At Sanoma Performance Based I was involved with the launch of a new site called leef.nl, an online medical store which supports prescriptions for hundreds of pharmacies throughout the Netherlands. Immediately after launch we found that the site wasn’t performing so well, so using technologies like CDN and Redis, we managed to turn this project into a well performing website. During the summer we started a project called Kieskeurig.nl international. In which we took the famous Dutch product comparison concept, rebuild a lot of the architecture and the first international versions, the Polish (Expertcen.pl) and French (expertprix.fr) were launched in the fall. Next to internationalisation, we also released a mobile friendly version of kieskeurig.nl. I’ve been promoted to an IT manager, a challenging position in a fast growing cluster. At the company, we had a lot of fun activities like go-cart racing and dinners together.
Besides work I did have some time to keep on studying Korean. My goal to talk with my mother in law was achieved, as I was able to have (small) conversations with her in Korean. I still have a long way to go though but the Korean classes are helping.
I’ve ran the 10km run during the Rotterdam marathon and the bruggenloop in Rotterdam.
While traveling, I visited China (trip through memory lane), Korea (slept in traditional house) and Spain (Catalan wedding) so not that much traveling. This year was mostly about working hard, living frugal, meeting family (sister had a son) and meeting friends.
Achieved almost all my new year resolutions, but this years list seems shorter than last, although i’m reloaded to finalise my ideas for the next.
Happy new year and I wish you the best for 2014!
Popular blog posts in 2013:
By visits, total:
- Learn to read and pronounce Korean Hangul in 2 days
- Multibooting OSX Lion & Ubuntu Linux on Macbook 4,1 without CD
- Finding an Apartment in Shanghai: How to pay what the locals are paying
By visits, 2013:
At the Catalan wedding, the bride threw her bouquet in the air.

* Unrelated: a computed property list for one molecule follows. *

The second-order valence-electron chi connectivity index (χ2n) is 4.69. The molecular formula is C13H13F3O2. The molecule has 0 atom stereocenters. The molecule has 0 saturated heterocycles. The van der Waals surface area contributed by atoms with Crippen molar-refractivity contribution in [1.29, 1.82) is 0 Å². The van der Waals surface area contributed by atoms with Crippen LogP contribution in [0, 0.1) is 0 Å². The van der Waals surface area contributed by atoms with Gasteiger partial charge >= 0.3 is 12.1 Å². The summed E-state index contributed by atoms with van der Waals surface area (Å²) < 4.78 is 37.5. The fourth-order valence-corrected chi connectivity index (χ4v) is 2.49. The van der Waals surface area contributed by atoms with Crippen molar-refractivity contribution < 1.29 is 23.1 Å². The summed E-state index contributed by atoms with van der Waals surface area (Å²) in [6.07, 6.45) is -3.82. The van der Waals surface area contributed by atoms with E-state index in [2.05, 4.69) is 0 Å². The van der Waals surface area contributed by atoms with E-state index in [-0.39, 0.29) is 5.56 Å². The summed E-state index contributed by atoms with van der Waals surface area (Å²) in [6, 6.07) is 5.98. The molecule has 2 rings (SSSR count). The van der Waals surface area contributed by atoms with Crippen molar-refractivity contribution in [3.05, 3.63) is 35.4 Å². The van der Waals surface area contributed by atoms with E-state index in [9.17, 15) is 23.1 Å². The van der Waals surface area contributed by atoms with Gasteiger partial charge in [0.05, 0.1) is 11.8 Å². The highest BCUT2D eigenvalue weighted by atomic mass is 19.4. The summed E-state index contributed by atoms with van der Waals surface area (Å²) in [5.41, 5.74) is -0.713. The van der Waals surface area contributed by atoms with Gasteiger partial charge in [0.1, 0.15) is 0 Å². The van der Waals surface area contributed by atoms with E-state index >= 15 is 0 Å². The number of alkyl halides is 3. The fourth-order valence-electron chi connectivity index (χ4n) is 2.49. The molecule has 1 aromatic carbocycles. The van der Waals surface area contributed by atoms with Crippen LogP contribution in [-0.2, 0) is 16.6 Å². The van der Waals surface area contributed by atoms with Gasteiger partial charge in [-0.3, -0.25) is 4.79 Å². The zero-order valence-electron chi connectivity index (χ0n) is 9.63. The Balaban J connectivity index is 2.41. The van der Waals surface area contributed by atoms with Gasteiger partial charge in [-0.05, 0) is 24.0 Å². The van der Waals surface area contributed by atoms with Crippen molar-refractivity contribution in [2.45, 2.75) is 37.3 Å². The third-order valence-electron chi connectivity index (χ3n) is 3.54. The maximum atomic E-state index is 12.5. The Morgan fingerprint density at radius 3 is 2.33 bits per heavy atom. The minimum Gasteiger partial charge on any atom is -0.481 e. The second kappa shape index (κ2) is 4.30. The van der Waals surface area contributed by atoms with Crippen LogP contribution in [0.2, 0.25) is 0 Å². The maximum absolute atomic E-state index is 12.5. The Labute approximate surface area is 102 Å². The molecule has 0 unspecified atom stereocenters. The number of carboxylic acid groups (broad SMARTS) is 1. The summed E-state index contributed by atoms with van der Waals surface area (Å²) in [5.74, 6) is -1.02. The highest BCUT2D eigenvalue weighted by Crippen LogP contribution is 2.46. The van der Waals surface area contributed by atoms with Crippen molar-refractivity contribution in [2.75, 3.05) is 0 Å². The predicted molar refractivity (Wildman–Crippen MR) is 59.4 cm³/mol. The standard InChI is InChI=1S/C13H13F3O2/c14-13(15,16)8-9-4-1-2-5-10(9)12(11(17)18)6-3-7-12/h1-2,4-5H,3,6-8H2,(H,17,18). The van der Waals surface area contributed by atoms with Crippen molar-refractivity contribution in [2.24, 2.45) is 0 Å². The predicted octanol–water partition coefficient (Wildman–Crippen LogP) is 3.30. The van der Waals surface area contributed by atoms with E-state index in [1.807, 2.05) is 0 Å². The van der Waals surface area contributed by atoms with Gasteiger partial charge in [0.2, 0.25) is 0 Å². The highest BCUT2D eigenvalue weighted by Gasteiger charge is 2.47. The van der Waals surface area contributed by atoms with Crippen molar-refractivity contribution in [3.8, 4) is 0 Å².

We left our house in the early morning (4:30 am!) to travel to Tarragona today, visiting the wedding of two dear friends of us. An international Japanese/Spanish couple that live in Shanghai. They host a party in Spain for the family of the groom. Nevertheless, a small delegation of Japanese did fly over.
At was a great party; Great food and I was amazed with the dancing. The elderly danced the waltz, the younger ones enjoyed salsa and the Japanese seemed keen to do horse-dancing on Gangnam Style. The Catalan received their Japanese, Korean and Dutch guests like family.
Over the last few years, Sanoma thew some huge parties for christmas. However, considering the large downscaling the company went through in 2013, a huge party didn’t seem in order. However, there was room for a small party with a DJ. Nevertheless it was a great (and jam-packed) evening! I managed to borrow a google glass v2 from a nu.nl journalist for a while, the first time wearing glass was very interesting. Drank way to much at the party but had great fun.
I was invited to be a panelist at the Korea Symposium at the Hogeschool of Amsterdam. Since there were mostly students in the auditorium, curious about doing an intern in South Korea, I’ve elaborated a little bit about my time there, even though it’s almost four years ago already.
At the time we were studying in Sweden, we were offered to pick an exchange study in another country. For me that was a chance to experience the culture of my wife, Suna. When we flew to Korea in the spring of 2008, I was excited to start studying at the Korean Development Institute (KDI). This university is known for both business and political studies. I still wonder if KDI expected two blonde Scandinavians or if they were okay with us flying over.
After the study, I was fortunate enough to extend my stay with an internship at ING Korea before I had to go back to Sweden.